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The bill comes due for unsustainable spending

Post by Patrick O'Callahan on May 26, 2010 at 7:48 pm with 2 Comments »
May 26, 2010 6:07 pm

This editorial will appear in tomorrow’s print edition.

The Great Recession has brought a painful reckoning to local governments that seem almost hard-wired for constant spending increases. King County is a spectacular example.

Year after year, the county executive and County Council have routinely adopted budgets exceeding the rate of inflation. With the recession now crimping tax revenues, the bill has come due.

County officials say they’re staring at a $60 million shortfall next year and another shortfall on the same order the following year.

Executive Dow Constantine and Sheriff Sue Rahr are warning that major layoffs of deputies and other criminal justice personnel will be necessary if voters don’t approve a tax increase, which the Republicans on the County Council have so far refused to put on the ballot.

Shades of Pierce Transit, which has been saying it may cut more than half its bus service without new taxes.
This isn’t a suddenly blooming 2010 problem. Even more than Pierce Transit, King County has spent years enthusiastically digging itself into this pit.

The Seattle Post-Intelligencer has reported that the county government’s payroll costs have more than doubled the rate of inflation since 2004. Pay increases have been generous, as high as 5 percent a year. Two years ago, the deputies effectively got a 7 percent increase.

The rise in the county’s health care costs has been staggering: up nearly 60 percent since 2004. Unlike workers nearly everywhere in the known universe, county employees pay nothing toward the cost of their health care premiums.

As in Pierce County’s government, more than 10 percent of all employees make more than $100,000 a year.

Only fiscal conservatives – apparently a rare breed in King County – were worrying much about the out-of-control spending when enough taxes were rolling in to cover it. It took the recession to expose the cumulative impact of the county’s unsustainable budgets.

The public recognizes folly when it sees it. Given that most voters have been tightening their belts – often painfully – since the recession began, they won’t likely be enthusiastic about bailing out a government whose escalating payroll expenses are on autopilot.

That doesn’t mean modest tax increases are beyond reach. Consider the case of Tacoma’s Metro Parks, which asked voters for a levy lift last month – and got it, with a stunning 68 percent of the vote.

But Metro Parks didn’t simply declare an emergency, threaten to cut core services and demand new taxes. Before going to the ballot, administrators and employees alike took impressive steps to cut expenses, including payroll costs.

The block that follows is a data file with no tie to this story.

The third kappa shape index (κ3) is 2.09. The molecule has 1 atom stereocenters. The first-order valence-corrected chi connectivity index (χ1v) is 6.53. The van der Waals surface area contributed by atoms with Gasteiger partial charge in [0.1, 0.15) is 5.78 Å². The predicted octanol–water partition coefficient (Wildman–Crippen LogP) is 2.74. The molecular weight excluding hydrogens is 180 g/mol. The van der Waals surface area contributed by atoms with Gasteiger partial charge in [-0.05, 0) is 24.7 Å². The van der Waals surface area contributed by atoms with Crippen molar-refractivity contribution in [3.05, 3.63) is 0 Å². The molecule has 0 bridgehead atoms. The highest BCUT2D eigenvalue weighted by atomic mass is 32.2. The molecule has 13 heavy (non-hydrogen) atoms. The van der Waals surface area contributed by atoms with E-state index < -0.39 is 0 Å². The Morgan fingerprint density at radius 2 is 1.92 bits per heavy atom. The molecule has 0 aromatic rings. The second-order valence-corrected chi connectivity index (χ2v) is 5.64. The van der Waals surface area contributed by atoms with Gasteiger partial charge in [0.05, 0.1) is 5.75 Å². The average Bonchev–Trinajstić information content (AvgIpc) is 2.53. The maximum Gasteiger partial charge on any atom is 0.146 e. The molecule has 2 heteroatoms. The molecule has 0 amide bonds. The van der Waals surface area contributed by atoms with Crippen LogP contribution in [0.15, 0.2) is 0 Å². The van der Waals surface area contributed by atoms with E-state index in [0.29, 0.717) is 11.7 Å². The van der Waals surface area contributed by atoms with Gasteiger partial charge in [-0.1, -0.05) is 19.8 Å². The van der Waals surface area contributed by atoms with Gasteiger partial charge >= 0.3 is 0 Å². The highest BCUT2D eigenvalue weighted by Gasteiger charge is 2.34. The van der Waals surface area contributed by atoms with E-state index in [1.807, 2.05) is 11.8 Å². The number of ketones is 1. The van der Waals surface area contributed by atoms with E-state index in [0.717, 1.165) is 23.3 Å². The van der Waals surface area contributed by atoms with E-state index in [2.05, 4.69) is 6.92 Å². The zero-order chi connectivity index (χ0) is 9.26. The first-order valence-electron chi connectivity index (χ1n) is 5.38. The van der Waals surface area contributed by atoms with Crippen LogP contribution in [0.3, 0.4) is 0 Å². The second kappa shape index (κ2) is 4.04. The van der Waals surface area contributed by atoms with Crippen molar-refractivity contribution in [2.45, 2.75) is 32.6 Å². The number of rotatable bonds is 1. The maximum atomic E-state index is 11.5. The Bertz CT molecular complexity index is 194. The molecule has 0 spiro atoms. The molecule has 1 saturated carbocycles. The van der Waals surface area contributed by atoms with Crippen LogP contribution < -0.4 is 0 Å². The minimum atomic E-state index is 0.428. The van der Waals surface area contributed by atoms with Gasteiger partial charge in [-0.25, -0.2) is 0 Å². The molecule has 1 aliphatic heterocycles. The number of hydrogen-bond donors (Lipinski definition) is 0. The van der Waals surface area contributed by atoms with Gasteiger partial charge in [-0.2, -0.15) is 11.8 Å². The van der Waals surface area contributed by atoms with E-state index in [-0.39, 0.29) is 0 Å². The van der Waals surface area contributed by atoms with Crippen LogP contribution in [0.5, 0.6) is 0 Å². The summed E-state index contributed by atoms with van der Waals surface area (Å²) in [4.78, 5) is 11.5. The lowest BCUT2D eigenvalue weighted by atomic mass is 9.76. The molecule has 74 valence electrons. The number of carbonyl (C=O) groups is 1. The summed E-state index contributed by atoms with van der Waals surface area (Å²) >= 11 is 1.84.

Lesson for local governments: In a climate of economic distress, when the taxpayers footing the bills are hurting, that’s what the public expects.

Leave a comment Comments → 2
  1. Unsustainable spending, or unimaginable tax cuts?

  2. A little bit of both NEAL. Tax cuts have hit all local governments, but counties particularly hard. Limiting property tax increases to below inflation affects them more because they have to serve areas that tend to not have other sources of tax revenue like sales and B&O. I-695 also eliminated the sales tax equalization that mitigated that imbalance.

    On the spending side there are a number of problems. Pierce County years ago decided to allow uncontrolled growth far from urban centers. We’re now finding out those areas are extremely expensive to serve. So it’s not surprising that the cost of government outpaced inflation during our highest growth period.

    But the benefit problem is kind of a tangled web of issues. It used to be that governments used their relative buying power for benefits to compete with private enterprise since it was cheaper than salary competition. The problem is that these benefits grew entrenched in contract negotiations at a time when health care costs skyrocketed. With each government comparing its benefits/salary to others, being the first to cut to bring them in line with cost increases is difficult.

    Part of me feels like we should consider regional contract negotiations with public employee unions. I hate saying that since there is great value in dealing locally with your employees. But I can’t picture another way of getting public salaries/benefits under control.

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